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Abstract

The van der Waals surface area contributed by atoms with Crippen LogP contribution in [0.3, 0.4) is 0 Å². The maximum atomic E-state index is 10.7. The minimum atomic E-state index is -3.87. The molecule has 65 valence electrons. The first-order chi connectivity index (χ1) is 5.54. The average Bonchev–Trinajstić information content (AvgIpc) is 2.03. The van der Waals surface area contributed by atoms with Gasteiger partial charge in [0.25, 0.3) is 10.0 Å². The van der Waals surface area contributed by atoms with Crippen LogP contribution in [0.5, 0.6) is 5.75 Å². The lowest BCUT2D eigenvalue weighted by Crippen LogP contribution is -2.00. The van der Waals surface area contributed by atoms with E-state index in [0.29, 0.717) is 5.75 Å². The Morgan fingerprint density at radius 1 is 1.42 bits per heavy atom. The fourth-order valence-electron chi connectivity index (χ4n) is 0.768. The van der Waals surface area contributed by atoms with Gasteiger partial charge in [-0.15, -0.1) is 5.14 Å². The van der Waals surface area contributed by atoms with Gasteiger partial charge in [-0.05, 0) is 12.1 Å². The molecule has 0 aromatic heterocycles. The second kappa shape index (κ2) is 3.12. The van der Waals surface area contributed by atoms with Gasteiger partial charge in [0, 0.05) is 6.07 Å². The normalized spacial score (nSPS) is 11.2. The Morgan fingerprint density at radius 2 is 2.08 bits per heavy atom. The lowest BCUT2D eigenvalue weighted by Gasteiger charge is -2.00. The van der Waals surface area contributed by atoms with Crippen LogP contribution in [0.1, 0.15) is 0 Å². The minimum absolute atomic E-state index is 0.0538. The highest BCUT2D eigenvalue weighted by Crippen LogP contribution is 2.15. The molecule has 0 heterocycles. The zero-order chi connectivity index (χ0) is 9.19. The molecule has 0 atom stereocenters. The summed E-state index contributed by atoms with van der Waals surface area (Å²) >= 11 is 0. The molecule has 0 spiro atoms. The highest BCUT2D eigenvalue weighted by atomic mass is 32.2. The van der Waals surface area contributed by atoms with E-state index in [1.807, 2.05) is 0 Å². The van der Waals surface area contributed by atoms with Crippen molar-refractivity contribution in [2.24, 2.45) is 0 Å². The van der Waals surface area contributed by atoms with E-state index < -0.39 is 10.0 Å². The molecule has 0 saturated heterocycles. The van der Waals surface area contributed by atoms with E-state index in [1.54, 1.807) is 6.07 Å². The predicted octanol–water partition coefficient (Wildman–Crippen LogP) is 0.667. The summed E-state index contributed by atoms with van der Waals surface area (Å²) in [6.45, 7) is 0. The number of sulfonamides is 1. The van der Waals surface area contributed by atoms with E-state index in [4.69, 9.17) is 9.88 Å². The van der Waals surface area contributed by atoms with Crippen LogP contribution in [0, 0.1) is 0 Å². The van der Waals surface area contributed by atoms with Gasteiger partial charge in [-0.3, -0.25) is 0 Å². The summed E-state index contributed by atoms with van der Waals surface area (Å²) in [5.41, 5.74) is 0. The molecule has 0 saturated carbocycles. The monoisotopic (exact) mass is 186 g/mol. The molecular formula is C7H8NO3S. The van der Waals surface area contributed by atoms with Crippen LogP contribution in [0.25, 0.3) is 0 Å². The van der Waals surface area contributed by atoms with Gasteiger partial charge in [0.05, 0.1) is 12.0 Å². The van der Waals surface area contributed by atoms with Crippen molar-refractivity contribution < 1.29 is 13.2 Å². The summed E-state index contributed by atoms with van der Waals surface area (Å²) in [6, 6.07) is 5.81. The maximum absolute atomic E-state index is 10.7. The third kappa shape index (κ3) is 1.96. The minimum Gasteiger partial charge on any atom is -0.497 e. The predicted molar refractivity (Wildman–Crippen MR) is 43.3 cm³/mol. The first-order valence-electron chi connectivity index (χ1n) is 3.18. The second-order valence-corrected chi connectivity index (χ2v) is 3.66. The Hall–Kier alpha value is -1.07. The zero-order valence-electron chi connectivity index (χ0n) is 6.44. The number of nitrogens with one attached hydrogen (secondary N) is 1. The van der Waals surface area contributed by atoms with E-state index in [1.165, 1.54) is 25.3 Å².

The current study examined service era differences in a sample of 172 Gulf and Vietnam outpatient veterans with combat-related posttraumatic stress disorder (PTSD). Participants completed the MMPI-2 and several additional self-report measures of symptom severity (PTSD, depression, anxiety, hostility, and health complaints). Results indicated that MMPI-2 profiles differed significantly according to service era with Vietnam veterans scoring higher on scales 2, 8, and 0 and lower on scale 9 than did Gulf veterans. Examination of group means derived from parametric analysis of MMPI-2 data suggested a mean two-point code type of 2–8/8–2 for Vietnam veterans and 1–8/8–1 for Gulf veterans. In contrast, when the data were examined using descriptive techniques based on frequency counts of individual MMPI-2 profiles, the most frequently occurring two-point codetype was 7–8/8–7 for Vietnam veterans, and 6–8/8–6 for Gulf veterans. In addition, Gulf veterans reported a greater number of total health complaints than Vietnam veterans, whereas Vietnam veterans reported a greater number of physician-diagnosed physical conditions. Potential advantages of incorporating descriptive approaches versus parametric methods when examining profile data are also presented. © 2002 Wiley Periodicals, Inc. J Clin Psychol 58: 371–381, 2002.